Palliative care is expanding rapidly in the United States.
- CMAJ : Canadian Medical Association journal = journal de l'Association medicale canadienne
- Published about 4 years ago
Early palliative care is increasingly recommended but seldom practised. We sought to examine perceptions of palliative care among patients with advanced cancer and their caregivers.
People with advanced illness usually want their healthcare where they live-at home-not in the hospital. Innovative models of palliative care that better meet the needs of seriously ill people at lower cost should be explored.
Palliative care, a medical field that has been practiced informally for centuries, was recently granted formal specialty status by the American Board of Medical Specialties. The demand for palliative care specialists is growing rapidly, since timely palliative care consultations have been shown to improve the quality of care, reduce overall costs, and sometimes even increase longevity.1,2 The field grew out of a hospice tradition in which palliative treatment was delivered only at the end of life, but its role has expanded so that palliative care specialists now also provide palliative treatment in the earlier stages of disease alongside disease-directed . . .
To assess the efficacy of active treatment targeted at underlying disease (TTD)/potentially curative treatments versus palliative care (PC) in improving overall survival (OS) in terminally ill patients.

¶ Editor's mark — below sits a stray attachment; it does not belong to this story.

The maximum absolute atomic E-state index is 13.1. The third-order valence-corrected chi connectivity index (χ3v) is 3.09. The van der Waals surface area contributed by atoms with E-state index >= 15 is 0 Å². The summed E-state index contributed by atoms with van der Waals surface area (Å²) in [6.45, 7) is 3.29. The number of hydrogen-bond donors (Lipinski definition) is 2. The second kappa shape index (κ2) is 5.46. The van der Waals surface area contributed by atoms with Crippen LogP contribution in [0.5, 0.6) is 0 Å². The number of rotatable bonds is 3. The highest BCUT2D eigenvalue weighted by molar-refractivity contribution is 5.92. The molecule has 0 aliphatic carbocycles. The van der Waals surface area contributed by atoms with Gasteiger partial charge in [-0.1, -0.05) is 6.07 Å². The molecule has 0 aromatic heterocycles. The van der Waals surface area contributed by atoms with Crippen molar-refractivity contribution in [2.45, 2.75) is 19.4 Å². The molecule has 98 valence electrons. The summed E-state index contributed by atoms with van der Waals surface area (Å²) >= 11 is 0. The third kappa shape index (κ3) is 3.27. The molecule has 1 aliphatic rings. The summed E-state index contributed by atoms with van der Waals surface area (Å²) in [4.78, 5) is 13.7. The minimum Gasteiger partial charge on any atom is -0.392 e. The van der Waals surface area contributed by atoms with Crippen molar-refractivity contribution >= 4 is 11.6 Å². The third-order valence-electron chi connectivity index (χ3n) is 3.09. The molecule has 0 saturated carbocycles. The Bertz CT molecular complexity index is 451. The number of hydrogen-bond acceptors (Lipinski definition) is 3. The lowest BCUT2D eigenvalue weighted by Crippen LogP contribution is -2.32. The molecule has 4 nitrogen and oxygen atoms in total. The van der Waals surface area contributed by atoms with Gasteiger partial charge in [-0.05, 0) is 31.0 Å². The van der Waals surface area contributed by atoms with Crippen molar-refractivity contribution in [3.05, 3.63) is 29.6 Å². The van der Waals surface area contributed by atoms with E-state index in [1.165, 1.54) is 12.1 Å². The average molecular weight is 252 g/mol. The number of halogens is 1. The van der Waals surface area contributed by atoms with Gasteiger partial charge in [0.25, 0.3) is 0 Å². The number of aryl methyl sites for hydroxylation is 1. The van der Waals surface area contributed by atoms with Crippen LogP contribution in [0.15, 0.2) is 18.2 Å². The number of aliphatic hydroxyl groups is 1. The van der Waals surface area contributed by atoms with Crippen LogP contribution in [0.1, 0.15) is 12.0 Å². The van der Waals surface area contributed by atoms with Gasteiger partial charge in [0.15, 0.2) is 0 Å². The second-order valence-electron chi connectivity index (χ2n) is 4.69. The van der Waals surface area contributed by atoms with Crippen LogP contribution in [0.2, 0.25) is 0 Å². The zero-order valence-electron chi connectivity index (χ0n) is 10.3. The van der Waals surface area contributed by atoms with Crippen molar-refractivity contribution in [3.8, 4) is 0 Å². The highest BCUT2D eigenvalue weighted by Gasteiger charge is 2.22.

BACKGROUND: Home-based models of hospice and palliative care are promoted with the argument that most people prefer to die at home. We examined the heterogeneity in preferences for home death and explored, for the first time, changes of preference with illness progression. METHODS: We searched for studies on adult preferences for place of care at the end of life or place of death in MEDLINE (1966–2011), EMBASE (1980–2011), psycINFO (1967–2011), CINAHL (1982–2011), six palliative care journals (2006–11) and reference lists. Standard criteria were used to grade study quality and evidence strength. Scatter plots showed and percentage preferring home death amongst patients, lay caregivers and general public, by study quality, year, weighted by sample size. RESULTS: 210 studies reported preferences of just over 100,000 people from 34 countries, including 34,021 patients, 19,514 caregivers and 29,926 general public members. 68% of studies with quantitative data were of low quality; only 76 provided the question used to elicit preferences. There was moderate evidence that most people prefer a home death–this was found in 75% of studies, 9/14 of those of high quality. Amongst the latter and excluding outliers, home preference estimates ranged 31% to 87% for patients (9 studies), 25% to 64% for caregivers (5 studies), 49% to 70% for the public (4 studies). 20% of 1395 patients in 10 studies (2 of high quality) changed their preference, but statistical significance was untested. CONCLUSIONS: Controlling for methodological weaknesses, we found evidence that most people prefer to die at home. Around four fifths of patients did not change preference as their illness progressed. This supports focusing on home-based care for patients with advanced illness yet urges policy-makers to secure hospice and palliative care elsewhere for those who think differently or change their mind. Research must be clear on how preferences are elicited. There is an urgent need for studies examining change of preferences towards death.